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Archive for the 'US GOV: Constitution Primer' Category

The Constitution Packet

Friday, September 21st, 2012

Here is the Constitution packet. New and improved.

Interpreting The Constitution In The Digital Era

Sunday, December 25th, 2011

GPS monitors can track your every movement. Brain scans can now see lies forming in your brain. And advancements in genetic engineering may soon allow parents to engineer what their children will look and be like.

These new technologies are “challenging our Constitutional categories in really dramatic ways,” says George Washington University law professor Jeffrey Rosen. “And what’s so striking is that none of the existing amendments give clear answers to the most basic questions we’re having today.”

Listen to this episode of Fresh Air, where Rosen, the co-editor of the  Constitution 3.0: Freedom and Technological Change, details how technological changes that were unimaginable at the time of the Founding Fathers are challenging our notions of things like personal vs. private space, freedom of speech and our own individual autonomy.

The conservative mission to destroy the Constitution in order to save it

Thursday, December 9th, 2010

Slate’s Dalia Lithwick offers some insights into the Tea Party’s proposal to amend the “divinely inspired” Constitution.

Explaining The American Filibuster

Saturday, February 13th, 2010

If high-school government class taught us anything, it’s that getting bills passed through Congress is a game of numbers: The bill with the most votes wins.

Turns out it’s not that simple. These days, the polarized state of American politics means that major bills need at least 60 votes to avoid an inevitable filibuster by the opposition.

Political scientist Gregory Koger’s new book, Filibustering: A Political History of Obstruction in the House and Senate, addresses the institutionalization of the filibuster — and describes congressional loopholes by way of which fast thinking and hard work can beat the numbers. Koger teaches American politics at the University of Miami. He joins host Terry Gross for a conversation about what has happened to simple majority rule.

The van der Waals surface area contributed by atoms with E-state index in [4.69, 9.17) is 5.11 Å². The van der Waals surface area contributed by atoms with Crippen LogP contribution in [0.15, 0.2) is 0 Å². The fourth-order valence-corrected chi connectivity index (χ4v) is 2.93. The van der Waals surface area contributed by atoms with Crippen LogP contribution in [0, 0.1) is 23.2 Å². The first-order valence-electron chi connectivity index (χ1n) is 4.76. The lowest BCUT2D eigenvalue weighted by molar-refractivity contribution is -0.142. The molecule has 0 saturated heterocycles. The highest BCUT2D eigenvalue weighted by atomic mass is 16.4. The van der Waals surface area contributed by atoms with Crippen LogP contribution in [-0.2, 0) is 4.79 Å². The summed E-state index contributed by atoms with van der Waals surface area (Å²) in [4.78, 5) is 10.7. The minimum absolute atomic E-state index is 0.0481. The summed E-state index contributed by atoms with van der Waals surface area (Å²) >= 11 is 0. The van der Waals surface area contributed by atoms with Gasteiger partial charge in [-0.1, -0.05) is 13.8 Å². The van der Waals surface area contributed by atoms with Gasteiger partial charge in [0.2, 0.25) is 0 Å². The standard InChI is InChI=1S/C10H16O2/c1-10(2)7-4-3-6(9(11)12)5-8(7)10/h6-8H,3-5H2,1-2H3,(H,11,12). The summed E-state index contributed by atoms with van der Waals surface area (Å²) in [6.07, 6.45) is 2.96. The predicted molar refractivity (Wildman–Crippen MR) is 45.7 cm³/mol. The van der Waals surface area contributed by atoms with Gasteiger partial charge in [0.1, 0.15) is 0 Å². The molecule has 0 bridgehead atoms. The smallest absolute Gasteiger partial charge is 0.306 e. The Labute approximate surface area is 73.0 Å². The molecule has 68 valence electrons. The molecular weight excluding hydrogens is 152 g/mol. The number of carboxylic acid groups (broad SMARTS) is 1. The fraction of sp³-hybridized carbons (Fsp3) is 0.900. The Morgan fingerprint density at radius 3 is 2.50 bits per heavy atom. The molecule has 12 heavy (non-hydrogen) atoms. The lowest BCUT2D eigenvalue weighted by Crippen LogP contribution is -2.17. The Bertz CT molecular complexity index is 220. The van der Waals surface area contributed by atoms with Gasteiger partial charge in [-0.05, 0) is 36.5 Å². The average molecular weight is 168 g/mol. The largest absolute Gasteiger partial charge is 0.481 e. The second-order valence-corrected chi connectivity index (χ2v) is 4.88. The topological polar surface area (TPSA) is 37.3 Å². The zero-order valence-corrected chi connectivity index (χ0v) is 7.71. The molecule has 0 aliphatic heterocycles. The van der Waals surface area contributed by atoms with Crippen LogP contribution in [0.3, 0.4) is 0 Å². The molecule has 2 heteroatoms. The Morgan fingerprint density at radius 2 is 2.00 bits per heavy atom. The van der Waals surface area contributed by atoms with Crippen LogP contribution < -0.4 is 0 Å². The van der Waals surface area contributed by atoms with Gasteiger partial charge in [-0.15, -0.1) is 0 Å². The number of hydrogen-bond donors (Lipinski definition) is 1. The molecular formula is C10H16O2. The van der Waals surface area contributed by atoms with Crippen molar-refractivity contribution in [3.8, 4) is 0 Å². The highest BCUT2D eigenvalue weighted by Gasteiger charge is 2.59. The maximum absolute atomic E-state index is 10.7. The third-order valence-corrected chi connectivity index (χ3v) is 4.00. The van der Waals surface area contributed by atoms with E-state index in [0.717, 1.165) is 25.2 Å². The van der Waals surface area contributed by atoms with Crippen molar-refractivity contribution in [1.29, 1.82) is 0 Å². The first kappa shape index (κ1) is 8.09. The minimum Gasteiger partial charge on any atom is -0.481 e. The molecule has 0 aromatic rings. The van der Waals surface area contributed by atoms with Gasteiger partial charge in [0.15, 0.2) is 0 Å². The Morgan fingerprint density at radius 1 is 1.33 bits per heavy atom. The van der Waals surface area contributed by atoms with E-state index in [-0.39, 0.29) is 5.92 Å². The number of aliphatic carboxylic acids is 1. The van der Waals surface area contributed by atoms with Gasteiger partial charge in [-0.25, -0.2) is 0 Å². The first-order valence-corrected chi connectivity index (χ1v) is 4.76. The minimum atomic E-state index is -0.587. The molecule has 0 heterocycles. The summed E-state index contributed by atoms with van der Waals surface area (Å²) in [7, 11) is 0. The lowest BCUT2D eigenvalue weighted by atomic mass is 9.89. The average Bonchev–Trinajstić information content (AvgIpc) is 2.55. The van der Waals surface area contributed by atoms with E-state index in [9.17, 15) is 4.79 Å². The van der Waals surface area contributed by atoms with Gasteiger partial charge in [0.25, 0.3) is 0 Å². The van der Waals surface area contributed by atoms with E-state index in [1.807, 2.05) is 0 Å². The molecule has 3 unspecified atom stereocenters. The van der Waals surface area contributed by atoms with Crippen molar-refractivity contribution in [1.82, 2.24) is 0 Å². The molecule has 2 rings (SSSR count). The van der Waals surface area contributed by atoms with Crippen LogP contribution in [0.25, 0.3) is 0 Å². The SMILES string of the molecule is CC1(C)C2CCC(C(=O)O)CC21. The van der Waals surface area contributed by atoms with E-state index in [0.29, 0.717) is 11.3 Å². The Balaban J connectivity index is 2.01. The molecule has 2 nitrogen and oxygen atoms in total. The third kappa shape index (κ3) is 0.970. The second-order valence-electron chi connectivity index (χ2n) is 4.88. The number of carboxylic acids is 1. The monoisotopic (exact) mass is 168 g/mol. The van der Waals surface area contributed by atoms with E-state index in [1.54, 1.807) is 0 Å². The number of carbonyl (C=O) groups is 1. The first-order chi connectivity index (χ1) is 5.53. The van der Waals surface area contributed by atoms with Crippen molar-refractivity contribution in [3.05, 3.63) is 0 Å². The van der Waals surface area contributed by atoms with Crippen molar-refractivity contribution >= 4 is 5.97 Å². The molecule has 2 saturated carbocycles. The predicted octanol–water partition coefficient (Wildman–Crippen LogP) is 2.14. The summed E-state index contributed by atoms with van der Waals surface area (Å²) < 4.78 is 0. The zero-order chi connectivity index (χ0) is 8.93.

Listen to Koger discuss the filibuster in an interview with Terry Gross

Video: Laurence Tribe

Monday, October 12th, 2009

Laurence Tribe discusses the evolution of how we interpret our country’s most important document. The renowned legal scholar argues that between the lines of our parchment Constitution, there is an “invisible Constitution.” Tribe purports that some of our most cherished and widely held beliefs about our constitutional rights are not even included in the written document. How does this “invisible Constitution” impact the central constitutional debates of our time from gun control to abortion to wire-tapping? How has this framework for reading the Constitution evolved, and how does it work?

Watch it. 85 minutes

Fascist America, in 10 easy steps

Saturday, August 15th, 2009

From Hitler to Pinochet and beyond, history shows there are certain steps that any would-be dictator must take to destroy constitutional freedoms. And, argues Naomi Wolf, George Bush and his administration seem to be taking them all.

From the Guardian

Order v. Liberty: Reading and My Lecture

Wednesday, September 12th, 2007

“You may think that the Constitution is your security it is nothing but a piece of paper. You may think that the statutes are your security but they are nothing but words in a book. You may think that elaborate mechanism of government is your security but it is nothing at all, unless you have sound and uncorrupted public opinion to give life to your Constitution, to give vitality to your statutes, to make efficient your government machinery.”

-Charles Evan Hughes, Chief Justice U.S. Supreme Court, 1930-1941

Dr. Larry Gragg’s Article

Order v. Liberty Responses

Contemporary Connection…

My Lecture on Order v. Liberty: An Enduring Theme in US History

Lecture on Alien & Sedition and Espionage and Sedition Acts

My Lesson Plan to Connect Alien & Sedition Acts to USAPA

Time Magazine calls Alien & Sedition Acts the Patriot Act of the 18th Century

Librarians are More Rebellious Than Many Think

Feel free to read all 342 pages of this masterpiece here

Naturally, the ACLU would love nothing more than to see the demise of the USAPA

Federalists vs. Republicans

Saturday, September 8th, 2007



DBQ Hints

The Constitution

Saturday, September 8th, 2007

The Constitution of the USA

Age of Realism

Saturday, September 8th, 2007

Richard Hofstadter (1916 – 1970) was an American historian and public intellectual. Hofstadter, the DeWitt Clinton Professor of American History at Columbia University, became the “iconic historian of postwar liberal consensus”, largely because of his emphasis on ideas and political culture rather than the day-to-day doings of politicians. Among his most important works is The American Political Tradition (1948). Below is Chapter One of this critically acclaimed work.

Founding Fathers: An Age of Realism

Reading Responses